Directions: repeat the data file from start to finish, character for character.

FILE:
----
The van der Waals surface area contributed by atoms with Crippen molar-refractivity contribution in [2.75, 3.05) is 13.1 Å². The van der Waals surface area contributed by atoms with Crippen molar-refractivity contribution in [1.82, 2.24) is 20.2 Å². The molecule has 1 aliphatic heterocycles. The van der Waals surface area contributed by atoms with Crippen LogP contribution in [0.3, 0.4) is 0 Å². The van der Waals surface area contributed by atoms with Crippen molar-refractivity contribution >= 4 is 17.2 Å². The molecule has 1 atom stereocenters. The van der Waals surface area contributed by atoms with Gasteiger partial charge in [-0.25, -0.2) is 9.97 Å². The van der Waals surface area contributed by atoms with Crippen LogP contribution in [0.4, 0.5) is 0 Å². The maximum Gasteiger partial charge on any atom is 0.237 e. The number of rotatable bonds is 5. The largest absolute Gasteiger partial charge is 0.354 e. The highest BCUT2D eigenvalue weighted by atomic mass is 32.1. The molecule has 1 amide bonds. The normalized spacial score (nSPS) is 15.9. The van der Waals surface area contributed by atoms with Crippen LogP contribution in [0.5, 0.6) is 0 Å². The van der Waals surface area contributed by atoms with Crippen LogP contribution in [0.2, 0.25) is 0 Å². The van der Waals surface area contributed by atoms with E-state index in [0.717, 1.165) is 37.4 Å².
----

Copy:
The van der Waals surface area contributed by atoms with Crippen molar-refractivity contribution in [2.75, 3.05) is 13.1 Å². The van der Waals surface area contributed by atoms with Crippen molar-refractivity contribution in [1.82, 2.24) is 20.2 Å². The molecule has 1 aliphatic heterocycles. The van der Waals surface area contributed by atoms with Crippen LogP contribution in [0.3, 0.4) is 0 Å². The van der Waals surface area contributed by atoms with Crippen molar-refractivity contribution >= 4 is 17.2 Å². The molecule has 1 atom stereocenters. The van der Waals surface area contributed by atoms with Gasteiger partial charge in [-0.25, -0.2) is 9.97 Å². The van der Waals surface area contributed by atoms with Crippen LogP contribution in [0.4, 0.5) is 0 Å². The maximum Gasteiger partial charge on any atom is 0.237 e. The number of rotatable bonds is 5. The largest absolute Gasteiger partial charge is 0.354 e. The highest BCUT2D eigenvalue weighted by atomic mass is 32.1. The molecule has 1 amide bonds. The normalized spacial score (nSPS) is 15.9. The van der Waals surface area contributed by atoms with Crippen LogP contribution in [0.5, 0.6) is 0 Å². The van der Waals surface area contributed by atoms with Crippen LogP contribution in [0.2, 0.25) is 0 Å². The van der Waals surface area contributed by atoms with E-state index in [0.717, 1.165) is 37.4 Å².